A bottle of whisky is a bit of a Christmas present cliché, isn’t it? It’s right up there with a pair of socks. But it needn’t be. There are all sorts of ways to make whisky giving at Christmas more imaginative.
Drinks by the Dram does a brilliant range of advent calendars with a different, wax-sealed 30ml dram for each day: the one I’m sure every spirits lover is secretly hoping for is the £9,995.95 (don’t forget that 95p) Very Old and Rare Whisky Advent Calendar, which contains treasures including a 48-year-old malt from the “silent” Japanese distillery Karuizawa, a 1958 Glenfarclas and one of this year’s big releases, the Talisker Bodega Series 40yo, of which there are only 2,000 bottles worldwide. Handmade by Kent cabinetmaker Simon Jewell Designs in ebony or walnut, this is one gift you might want to keep for yourself.
If 24 rare miniatures won’t cut it, then how about an entire cask of whisky? Rare Whisky 101 is one of the leading brokers for valuable Scotch by the barrel. Cult American distillery WhistlePig also recently launched a “customised whiskey program” whereby you can select and bottle your own barrel either remotely – from a shortlist of samples picked by chief blender Pete Lynch – or in person at the WhistlePig Farm in Vermont (the bottles can be delivered throughout the world, price on request). If that sounds OTT, a bottle of WhistlePig’s Boss Hog Fifth Edition Spirit of Mauve, a rye whiskey finished in calvados barrels, wouldn’t go amiss, either. Intense and spicy, with ripe notes of apple and prune, this £650 limited edition hits the shops at the end of this month.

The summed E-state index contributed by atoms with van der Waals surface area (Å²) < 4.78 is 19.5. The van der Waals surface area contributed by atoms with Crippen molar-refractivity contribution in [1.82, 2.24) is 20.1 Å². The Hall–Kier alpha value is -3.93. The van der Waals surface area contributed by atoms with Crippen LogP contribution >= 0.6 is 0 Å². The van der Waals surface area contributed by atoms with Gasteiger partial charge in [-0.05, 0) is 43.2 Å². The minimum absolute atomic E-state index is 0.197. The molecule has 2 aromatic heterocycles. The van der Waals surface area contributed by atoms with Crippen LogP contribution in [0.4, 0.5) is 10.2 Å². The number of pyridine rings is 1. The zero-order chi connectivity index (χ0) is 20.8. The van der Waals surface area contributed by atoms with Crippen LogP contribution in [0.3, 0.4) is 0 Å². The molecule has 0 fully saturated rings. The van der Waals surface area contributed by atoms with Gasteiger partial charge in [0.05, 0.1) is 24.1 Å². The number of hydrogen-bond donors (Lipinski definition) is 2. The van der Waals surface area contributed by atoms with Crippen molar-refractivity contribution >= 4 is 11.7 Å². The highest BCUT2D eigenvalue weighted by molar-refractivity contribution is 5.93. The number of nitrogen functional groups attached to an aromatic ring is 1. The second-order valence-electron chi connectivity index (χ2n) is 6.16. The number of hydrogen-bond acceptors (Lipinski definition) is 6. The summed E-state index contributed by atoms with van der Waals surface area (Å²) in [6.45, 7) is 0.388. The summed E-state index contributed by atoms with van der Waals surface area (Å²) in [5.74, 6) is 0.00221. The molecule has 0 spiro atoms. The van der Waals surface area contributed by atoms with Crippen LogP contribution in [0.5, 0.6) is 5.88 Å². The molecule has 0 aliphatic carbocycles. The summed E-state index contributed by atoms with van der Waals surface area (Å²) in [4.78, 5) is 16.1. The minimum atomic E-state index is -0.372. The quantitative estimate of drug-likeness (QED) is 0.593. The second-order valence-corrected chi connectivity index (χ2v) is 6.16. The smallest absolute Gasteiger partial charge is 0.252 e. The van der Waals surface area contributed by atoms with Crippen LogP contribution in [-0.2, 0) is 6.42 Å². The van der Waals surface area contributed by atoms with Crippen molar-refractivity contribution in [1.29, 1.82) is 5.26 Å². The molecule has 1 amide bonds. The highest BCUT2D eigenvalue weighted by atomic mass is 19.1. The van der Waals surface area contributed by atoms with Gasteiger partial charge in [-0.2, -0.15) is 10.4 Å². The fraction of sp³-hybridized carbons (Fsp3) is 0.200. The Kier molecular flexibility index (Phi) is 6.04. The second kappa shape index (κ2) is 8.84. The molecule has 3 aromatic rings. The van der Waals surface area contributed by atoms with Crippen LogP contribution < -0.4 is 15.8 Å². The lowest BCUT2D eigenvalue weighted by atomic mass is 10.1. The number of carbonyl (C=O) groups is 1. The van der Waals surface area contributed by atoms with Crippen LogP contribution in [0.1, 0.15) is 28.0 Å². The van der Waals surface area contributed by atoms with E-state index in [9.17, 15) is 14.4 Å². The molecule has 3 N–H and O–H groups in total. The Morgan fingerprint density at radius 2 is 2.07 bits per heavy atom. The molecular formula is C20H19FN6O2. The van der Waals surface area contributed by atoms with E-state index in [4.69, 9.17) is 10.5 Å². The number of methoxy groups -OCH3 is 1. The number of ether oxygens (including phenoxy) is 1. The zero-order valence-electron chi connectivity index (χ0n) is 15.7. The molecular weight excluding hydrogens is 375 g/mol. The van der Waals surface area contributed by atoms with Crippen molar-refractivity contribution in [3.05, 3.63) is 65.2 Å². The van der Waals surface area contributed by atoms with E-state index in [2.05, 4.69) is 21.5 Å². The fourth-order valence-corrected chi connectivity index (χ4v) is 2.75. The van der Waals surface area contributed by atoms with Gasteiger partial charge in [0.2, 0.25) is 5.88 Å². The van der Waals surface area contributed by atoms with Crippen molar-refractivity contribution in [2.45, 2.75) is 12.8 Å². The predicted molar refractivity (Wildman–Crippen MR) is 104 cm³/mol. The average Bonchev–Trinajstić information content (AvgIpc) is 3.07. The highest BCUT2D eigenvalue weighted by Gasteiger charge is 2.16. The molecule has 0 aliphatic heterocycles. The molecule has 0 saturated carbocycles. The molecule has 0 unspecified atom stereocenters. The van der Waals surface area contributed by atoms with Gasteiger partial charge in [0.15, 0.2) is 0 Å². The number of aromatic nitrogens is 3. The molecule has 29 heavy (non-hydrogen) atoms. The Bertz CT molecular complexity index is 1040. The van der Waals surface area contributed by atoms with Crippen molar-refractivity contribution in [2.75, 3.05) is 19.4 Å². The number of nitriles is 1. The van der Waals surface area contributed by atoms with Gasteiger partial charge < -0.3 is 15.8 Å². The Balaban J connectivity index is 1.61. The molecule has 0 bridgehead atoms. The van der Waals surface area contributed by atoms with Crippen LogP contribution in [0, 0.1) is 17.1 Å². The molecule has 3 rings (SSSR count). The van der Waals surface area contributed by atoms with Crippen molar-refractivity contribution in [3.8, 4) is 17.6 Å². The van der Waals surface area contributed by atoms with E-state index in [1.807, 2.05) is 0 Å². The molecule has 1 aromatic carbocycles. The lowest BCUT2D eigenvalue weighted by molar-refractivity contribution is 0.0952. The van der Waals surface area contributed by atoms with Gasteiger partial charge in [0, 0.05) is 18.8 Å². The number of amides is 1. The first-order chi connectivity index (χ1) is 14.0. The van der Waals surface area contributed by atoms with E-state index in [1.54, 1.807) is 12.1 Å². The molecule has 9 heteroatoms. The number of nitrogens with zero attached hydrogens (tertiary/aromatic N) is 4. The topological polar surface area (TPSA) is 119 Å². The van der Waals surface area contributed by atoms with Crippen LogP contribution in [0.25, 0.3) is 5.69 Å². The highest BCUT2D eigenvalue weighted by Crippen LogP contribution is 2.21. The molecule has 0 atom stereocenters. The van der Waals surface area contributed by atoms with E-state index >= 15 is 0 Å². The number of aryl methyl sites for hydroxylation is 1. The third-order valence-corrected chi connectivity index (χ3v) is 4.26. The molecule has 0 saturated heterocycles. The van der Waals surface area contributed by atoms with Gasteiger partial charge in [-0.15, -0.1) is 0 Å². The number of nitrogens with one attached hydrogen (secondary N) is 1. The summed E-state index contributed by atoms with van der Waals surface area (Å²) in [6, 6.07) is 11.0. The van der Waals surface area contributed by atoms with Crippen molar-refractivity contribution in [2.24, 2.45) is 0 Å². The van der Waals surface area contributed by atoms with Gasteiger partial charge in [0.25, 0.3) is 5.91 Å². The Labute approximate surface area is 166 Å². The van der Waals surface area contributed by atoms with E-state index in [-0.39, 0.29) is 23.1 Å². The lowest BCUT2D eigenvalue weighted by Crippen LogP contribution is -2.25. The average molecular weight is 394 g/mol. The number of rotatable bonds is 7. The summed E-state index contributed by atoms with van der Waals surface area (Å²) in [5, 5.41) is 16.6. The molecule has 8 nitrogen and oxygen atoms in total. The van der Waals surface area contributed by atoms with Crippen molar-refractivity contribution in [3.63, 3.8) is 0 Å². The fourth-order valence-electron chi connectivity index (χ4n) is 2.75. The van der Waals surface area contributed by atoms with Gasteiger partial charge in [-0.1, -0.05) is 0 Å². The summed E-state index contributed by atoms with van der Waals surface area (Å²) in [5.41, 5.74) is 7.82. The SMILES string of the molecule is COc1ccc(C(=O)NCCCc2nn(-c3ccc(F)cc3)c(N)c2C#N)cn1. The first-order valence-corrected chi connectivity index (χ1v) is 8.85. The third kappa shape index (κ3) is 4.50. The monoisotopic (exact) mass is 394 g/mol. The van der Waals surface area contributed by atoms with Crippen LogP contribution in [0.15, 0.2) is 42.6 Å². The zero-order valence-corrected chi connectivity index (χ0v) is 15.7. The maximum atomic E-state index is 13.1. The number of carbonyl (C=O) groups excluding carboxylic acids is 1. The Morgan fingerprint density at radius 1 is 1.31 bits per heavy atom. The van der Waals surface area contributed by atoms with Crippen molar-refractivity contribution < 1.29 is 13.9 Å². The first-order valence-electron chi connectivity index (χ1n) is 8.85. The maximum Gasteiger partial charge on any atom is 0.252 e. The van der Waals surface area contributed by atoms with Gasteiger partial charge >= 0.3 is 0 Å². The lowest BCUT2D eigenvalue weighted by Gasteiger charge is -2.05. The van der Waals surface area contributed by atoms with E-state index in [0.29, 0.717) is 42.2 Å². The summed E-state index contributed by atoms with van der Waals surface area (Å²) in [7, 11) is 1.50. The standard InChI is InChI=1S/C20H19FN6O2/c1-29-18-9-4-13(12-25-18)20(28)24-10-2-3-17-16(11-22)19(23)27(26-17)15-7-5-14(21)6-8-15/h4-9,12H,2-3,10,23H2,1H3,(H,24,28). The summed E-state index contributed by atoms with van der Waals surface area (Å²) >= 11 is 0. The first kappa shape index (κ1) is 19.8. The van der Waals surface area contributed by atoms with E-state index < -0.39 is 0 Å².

If you’ve already got the whisky in the bag, how about a cocktail masterclass? Fitz’s bar at the glitzy new Principal in Bloomsbury does a whole menu of mixological tutorials for up to 12 people, but bar manager Sean Fennelly – who confesses to being a bit of a whisky nut – will also devise a whisky-themed session if you ask nicely.
“In a ‘sky’s the limit’ scenario, we’d probably gravitate towards older, rare bottles, potentially sourcing some vintage bottlings, given enough notice,” says Fennelly. “It’s great fun to put together ‘period’ cocktails, for example, tracking down bottles of 1970s whisky, vermouth and bitters to taste a Rob Roy as it would have originally been made.” You could take a jaunt through the history of Scotch, have a lesson in the art of the Japanese Highball or perfect your Old Fashioned – it’s up to you.
I also love the Perfect Measure Christmas tree baubles (£27.95 for three) at The Whisky Exchange. Each contains a miniature of something delicious: Clynelish 14yo, Evan Williams Extra Aged bourbon, Nikka blended whisky from Japan. Nice on the tree, but even better in your glass…